So rather than become the Miami Dolphins’ bridge starter, Taylor signed with the Los Angeles Chargers to be the backup to Philip Rivers.

Well, the Dolphins still had channels of conversation open with Bridgewater. And this is where it’s going to get interesting.

Last year when Bridgewater was searching for a team, the Dolphins were the first team to reach out to him. The full details of that exchange were in this space last August. But the key element was that Bridgewater’s agent wanted a one-year deal for $15 million.

That’s what Bridgewater wanted when the idea was for him to merely compete for a starting job or be the backup.

If that was the asking price in that situation, what do you think the price is going to be now that Bridgewater would be coming to Miami as the unquestioned starter?

Yeah, not less.

And you know what? He has a point.

Bridgewater could easily expect a contract that guarantees he will get $16 million per year each of the next two years. And, yes, I said guarantees, not empty numbers that sound big but never get paid out.

Guarantees.

Because any starting quarterback whom a team has a conviction about usually gets a longer-term deal — typically four years — which guarantees the player will be around at least two years before the team can vacate the agreement without a huge salary-cap backlash.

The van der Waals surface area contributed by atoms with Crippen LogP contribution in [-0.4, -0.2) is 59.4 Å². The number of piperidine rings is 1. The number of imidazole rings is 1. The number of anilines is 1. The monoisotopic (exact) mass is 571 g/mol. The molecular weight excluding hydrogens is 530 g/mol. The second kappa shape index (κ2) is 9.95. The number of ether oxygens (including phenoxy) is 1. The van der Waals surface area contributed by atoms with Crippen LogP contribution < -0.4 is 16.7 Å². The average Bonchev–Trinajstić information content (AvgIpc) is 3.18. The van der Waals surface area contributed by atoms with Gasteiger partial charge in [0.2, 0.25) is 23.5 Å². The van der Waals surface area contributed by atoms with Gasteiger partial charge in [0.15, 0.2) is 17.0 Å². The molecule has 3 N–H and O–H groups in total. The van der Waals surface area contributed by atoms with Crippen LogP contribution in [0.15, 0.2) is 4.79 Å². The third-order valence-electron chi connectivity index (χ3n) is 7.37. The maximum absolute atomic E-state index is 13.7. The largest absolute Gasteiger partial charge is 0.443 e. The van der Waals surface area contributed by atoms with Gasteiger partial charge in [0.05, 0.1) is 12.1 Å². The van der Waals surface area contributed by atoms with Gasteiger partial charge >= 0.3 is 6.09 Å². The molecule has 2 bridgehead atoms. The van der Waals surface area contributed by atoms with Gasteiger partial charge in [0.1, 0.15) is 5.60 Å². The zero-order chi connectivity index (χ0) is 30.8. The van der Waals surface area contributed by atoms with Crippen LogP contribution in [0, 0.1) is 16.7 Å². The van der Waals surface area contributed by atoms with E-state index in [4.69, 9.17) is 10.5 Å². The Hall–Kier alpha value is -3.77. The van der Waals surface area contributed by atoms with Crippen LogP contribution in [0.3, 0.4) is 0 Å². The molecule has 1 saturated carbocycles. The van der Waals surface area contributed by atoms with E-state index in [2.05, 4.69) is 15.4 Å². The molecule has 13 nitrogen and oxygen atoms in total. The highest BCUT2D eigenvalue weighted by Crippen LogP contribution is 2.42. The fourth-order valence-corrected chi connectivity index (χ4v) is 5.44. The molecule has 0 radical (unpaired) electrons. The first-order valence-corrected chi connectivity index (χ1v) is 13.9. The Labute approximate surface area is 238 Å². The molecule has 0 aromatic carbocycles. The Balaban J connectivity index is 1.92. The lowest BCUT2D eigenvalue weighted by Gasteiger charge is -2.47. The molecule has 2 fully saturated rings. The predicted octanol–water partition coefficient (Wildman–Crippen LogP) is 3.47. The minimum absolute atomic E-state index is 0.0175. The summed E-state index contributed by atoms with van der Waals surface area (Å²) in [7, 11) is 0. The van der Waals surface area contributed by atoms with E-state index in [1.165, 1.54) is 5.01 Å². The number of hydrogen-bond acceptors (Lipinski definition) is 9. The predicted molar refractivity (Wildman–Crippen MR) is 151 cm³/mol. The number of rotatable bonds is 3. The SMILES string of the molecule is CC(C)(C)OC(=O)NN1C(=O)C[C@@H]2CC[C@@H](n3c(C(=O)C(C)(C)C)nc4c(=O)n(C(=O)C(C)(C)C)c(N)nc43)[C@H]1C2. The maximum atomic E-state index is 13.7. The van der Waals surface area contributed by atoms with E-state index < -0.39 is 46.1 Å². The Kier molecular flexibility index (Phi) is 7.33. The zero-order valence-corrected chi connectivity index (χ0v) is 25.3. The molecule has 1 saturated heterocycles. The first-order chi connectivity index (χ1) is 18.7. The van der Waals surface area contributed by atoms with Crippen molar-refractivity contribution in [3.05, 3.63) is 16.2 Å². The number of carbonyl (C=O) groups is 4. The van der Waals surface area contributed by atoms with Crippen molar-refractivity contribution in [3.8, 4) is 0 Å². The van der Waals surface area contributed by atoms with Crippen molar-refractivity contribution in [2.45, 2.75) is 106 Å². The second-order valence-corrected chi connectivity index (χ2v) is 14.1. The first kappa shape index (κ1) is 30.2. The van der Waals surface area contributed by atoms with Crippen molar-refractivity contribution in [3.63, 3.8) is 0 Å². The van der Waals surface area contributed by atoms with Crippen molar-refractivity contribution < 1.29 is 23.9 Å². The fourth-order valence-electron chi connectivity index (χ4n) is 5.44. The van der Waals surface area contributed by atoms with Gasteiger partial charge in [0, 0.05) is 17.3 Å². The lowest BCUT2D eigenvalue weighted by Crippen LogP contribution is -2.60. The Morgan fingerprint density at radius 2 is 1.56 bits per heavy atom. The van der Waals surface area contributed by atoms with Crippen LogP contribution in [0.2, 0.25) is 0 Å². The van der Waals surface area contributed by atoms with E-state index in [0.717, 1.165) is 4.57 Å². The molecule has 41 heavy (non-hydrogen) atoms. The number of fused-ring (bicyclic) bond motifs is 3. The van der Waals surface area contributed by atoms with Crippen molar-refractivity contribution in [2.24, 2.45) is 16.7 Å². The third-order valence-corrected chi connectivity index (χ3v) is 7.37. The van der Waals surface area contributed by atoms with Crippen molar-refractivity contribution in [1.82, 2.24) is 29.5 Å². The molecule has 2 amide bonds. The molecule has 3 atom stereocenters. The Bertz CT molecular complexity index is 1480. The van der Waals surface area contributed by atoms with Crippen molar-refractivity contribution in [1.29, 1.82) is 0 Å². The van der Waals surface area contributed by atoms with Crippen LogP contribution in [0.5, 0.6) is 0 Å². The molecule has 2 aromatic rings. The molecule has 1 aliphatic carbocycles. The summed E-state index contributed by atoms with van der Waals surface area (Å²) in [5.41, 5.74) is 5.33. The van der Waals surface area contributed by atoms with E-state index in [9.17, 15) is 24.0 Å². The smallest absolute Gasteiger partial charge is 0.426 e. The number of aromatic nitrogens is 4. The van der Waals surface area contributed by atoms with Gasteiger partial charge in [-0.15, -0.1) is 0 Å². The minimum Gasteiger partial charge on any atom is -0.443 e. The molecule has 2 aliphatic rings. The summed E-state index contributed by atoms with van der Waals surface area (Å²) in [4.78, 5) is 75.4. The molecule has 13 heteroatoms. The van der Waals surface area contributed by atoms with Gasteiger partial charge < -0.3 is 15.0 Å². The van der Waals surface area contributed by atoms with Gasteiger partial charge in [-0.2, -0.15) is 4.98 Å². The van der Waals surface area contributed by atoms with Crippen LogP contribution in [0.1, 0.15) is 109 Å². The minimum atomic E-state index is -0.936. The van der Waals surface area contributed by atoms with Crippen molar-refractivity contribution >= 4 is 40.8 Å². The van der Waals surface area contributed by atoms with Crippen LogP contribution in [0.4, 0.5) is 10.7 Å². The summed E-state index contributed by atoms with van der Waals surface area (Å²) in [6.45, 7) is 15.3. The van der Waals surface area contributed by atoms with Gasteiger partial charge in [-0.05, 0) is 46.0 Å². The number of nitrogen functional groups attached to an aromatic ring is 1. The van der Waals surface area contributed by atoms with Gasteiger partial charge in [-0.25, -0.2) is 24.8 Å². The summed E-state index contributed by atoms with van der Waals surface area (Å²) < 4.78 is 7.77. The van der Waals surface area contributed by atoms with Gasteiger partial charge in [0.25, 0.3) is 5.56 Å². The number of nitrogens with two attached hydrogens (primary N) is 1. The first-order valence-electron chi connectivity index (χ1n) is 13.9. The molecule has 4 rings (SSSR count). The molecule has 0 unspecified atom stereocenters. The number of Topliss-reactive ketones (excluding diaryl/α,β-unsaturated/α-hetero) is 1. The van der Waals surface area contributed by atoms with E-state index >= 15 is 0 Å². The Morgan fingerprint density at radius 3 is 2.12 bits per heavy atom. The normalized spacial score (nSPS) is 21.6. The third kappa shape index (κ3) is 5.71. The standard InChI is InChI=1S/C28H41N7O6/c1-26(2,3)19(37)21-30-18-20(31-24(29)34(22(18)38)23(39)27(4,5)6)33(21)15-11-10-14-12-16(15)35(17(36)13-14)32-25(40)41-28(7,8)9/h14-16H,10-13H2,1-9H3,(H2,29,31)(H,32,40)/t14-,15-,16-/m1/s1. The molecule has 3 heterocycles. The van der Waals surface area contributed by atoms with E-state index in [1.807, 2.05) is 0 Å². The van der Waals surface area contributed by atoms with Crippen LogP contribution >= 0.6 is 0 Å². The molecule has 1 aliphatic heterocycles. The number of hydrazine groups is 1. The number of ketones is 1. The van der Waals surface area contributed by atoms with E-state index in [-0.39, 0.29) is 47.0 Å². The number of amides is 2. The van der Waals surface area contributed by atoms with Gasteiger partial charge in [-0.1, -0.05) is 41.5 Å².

So Bridgewater’s agent obviously wants to make sure his client doesn’t find himself next year in the situation that Taylor found himself in after his Cleveland experience.

The Dolphins were probably hoping to sign their veteran starting quarterback for maybe half the $16 million annual number and perhaps throw in a ton of incentives that inflated the maximum value of a contract to look like it paid $16 million to $18 million per season.

I don’t think that’s going to work for Bridgewater.

Oh, he will want the incentives, too. He will want incentives for hitting a certain number of starts, touchdown passes, and other performance markers. But he’s going to want that atop the guaranteed money because if he comes to Miami this might be his best and only chance to get such a deal.

If Bridgewater can’t get that deal from the Dolphins he can always go back to New Orleans and wait out the 40-year-old Brees or try to hit the market again next year and find a better situation.

The Dolphins, meanwhile, can accept Bridgewater’s demands or hold the line and move on to another name in the bridge-quarterback pool.

So we’re going to have an interesting negotiation play out.

Be interesting to see who blinks.

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Armando Salguero has covered the Miami Dolphins and the NFL since 1990, so longer than many players on the current roster have been alive and since many coaches on the team were in middle school. He was a 2016 APSE Top 3 columnist nationwide. He is one of 48 Pro Football Hall of Fame voters. He is an Associated Press All-Pro and awards voter. He’s covered Dolphins games in London, Berlin, Mexico City and Tokyo. He has covered 25 Super Bowls, the NBA Finals, and the Olympics.